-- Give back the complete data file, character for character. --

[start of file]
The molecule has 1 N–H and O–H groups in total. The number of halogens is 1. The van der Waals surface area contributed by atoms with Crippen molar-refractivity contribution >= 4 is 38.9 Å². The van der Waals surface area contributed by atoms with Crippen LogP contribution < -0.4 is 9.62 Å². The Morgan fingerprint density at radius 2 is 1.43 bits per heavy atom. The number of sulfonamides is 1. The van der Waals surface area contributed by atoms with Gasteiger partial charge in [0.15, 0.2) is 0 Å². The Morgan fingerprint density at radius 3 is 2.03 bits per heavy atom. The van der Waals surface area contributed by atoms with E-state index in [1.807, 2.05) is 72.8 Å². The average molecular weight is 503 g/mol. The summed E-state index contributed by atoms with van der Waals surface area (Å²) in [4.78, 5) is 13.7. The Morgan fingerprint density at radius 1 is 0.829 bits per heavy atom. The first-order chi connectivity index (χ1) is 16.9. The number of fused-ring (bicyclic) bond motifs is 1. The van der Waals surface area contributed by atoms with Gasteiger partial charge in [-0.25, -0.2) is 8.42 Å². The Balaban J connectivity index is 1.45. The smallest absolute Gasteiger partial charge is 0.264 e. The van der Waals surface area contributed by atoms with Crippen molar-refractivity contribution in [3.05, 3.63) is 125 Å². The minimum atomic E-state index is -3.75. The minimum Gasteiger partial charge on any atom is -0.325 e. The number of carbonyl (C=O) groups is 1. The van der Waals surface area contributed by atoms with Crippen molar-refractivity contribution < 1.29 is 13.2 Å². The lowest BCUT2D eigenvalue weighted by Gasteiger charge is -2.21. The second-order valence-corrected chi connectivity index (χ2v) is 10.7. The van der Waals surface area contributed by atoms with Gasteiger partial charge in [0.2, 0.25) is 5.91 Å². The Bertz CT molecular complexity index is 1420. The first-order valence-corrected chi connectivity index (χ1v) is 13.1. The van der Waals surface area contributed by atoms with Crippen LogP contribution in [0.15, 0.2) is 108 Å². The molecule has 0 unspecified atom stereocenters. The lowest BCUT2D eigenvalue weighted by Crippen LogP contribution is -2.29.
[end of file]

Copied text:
The molecule has 1 N–H and O–H groups in total. The number of halogens is 1. The van der Waals surface area contributed by atoms with Crippen molar-refractivity contribution >= 4 is 38.9 Å². The van der Waals surface area contributed by atoms with Crippen LogP contribution < -0.4 is 9.62 Å². The Morgan fingerprint density at radius 2 is 1.43 bits per heavy atom. The number of sulfonamides is 1. The van der Waals surface area contributed by atoms with Gasteiger partial charge in [0.15, 0.2) is 0 Å². The Morgan fingerprint density at radius 3 is 2.03 bits per heavy atom. The van der Waals surface area contributed by atoms with E-state index in [1.807, 2.05) is 72.8 Å². The average molecular weight is 503 g/mol. The summed E-state index contributed by atoms with van der Waals surface area (Å²) in [4.78, 5) is 13.7. The Morgan fingerprint density at radius 1 is 0.829 bits per heavy atom. The first-order chi connectivity index (χ1) is 16.9. The number of fused-ring (bicyclic) bond motifs is 1. The van der Waals surface area contributed by atoms with Gasteiger partial charge in [-0.25, -0.2) is 8.42 Å². The Balaban J connectivity index is 1.45. The smallest absolute Gasteiger partial charge is 0.264 e. The van der Waals surface area contributed by atoms with Crippen molar-refractivity contribution in [3.05, 3.63) is 125 Å². The minimum atomic E-state index is -3.75. The minimum Gasteiger partial charge on any atom is -0.325 e. The number of carbonyl (C=O) groups is 1. The van der Waals surface area contributed by atoms with Crippen molar-refractivity contribution < 1.29 is 13.2 Å². The lowest BCUT2D eigenvalue weighted by Gasteiger charge is -2.21. The second-order valence-corrected chi connectivity index (χ2v) is 10.7. The van der Waals surface area contributed by atoms with Gasteiger partial charge in [0.2, 0.25) is 5.91 Å². The Bertz CT molecular complexity index is 1420. The first-order valence-corrected chi connectivity index (χ1v) is 13.1. The van der Waals surface area contributed by atoms with Crippen LogP contribution in [0.15, 0.2) is 108 Å². The molecule has 0 unspecified atom stereocenters. The lowest BCUT2D eigenvalue weighted by Crippen LogP contribution is -2.29.